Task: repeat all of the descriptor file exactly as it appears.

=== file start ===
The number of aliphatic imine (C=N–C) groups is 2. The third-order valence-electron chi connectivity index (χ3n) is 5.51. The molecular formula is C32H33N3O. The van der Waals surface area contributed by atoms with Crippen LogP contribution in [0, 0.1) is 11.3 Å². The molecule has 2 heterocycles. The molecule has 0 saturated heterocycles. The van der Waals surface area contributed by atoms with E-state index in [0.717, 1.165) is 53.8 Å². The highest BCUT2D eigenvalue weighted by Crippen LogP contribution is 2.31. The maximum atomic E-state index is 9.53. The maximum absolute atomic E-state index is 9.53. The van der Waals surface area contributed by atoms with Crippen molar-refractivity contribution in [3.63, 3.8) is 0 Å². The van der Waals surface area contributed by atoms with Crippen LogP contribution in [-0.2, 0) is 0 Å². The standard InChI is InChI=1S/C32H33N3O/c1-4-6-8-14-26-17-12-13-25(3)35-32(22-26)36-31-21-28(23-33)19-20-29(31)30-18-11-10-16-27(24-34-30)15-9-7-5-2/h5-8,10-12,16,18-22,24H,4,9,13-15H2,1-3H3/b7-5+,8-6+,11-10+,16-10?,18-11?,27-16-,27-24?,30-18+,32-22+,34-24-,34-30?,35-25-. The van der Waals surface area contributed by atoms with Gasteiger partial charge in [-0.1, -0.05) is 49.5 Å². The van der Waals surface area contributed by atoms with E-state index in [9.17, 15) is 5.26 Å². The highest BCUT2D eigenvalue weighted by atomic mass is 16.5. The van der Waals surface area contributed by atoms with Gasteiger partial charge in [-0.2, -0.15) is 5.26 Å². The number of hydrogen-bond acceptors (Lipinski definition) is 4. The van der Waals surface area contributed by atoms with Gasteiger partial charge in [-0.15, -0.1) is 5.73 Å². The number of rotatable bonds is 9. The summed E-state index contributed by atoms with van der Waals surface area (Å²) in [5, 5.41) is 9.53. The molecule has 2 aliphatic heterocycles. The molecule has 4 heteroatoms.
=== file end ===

The number of aliphatic imine (C=N–C) groups is 2. The third-order valence-electron chi connectivity index (χ3n) is 5.51. The molecular formula is C32H33N3O. The van der Waals surface area contributed by atoms with Crippen LogP contribution in [0, 0.1) is 11.3 Å². The molecule has 2 heterocycles. The molecule has 0 saturated heterocycles. The van der Waals surface area contributed by atoms with E-state index in [0.717, 1.165) is 53.8 Å². The highest BCUT2D eigenvalue weighted by Crippen LogP contribution is 2.31. The maximum atomic E-state index is 9.53. The maximum absolute atomic E-state index is 9.53. The van der Waals surface area contributed by atoms with Crippen molar-refractivity contribution in [3.63, 3.8) is 0 Å². The van der Waals surface area contributed by atoms with Crippen LogP contribution in [-0.2, 0) is 0 Å². The standard InChI is InChI=1S/C32H33N3O/c1-4-6-8-14-26-17-12-13-25(3)35-32(22-26)36-31-21-28(23-33)19-20-29(31)30-18-11-10-16-27(24-34-30)15-9-7-5-2/h5-8,10-12,16,18-22,24H,4,9,13-15H2,1-3H3/b7-5+,8-6+,11-10+,16-10?,18-11?,27-16-,27-24?,30-18+,32-22+,34-24-,34-30?,35-25-. The van der Waals surface area contributed by atoms with Gasteiger partial charge in [-0.1, -0.05) is 49.5 Å². The van der Waals surface area contributed by atoms with E-state index in [9.17, 15) is 5.26 Å². The highest BCUT2D eigenvalue weighted by atomic mass is 16.5. The van der Waals surface area contributed by atoms with Gasteiger partial charge in [-0.2, -0.15) is 5.26 Å². The number of hydrogen-bond acceptors (Lipinski definition) is 4. The van der Waals surface area contributed by atoms with Gasteiger partial charge in [-0.15, -0.1) is 5.73 Å². The number of rotatable bonds is 9. The summed E-state index contributed by atoms with van der Waals surface area (Å²) in [5, 5.41) is 9.53. The molecule has 2 aliphatic heterocycles. The molecule has 4 heteroatoms.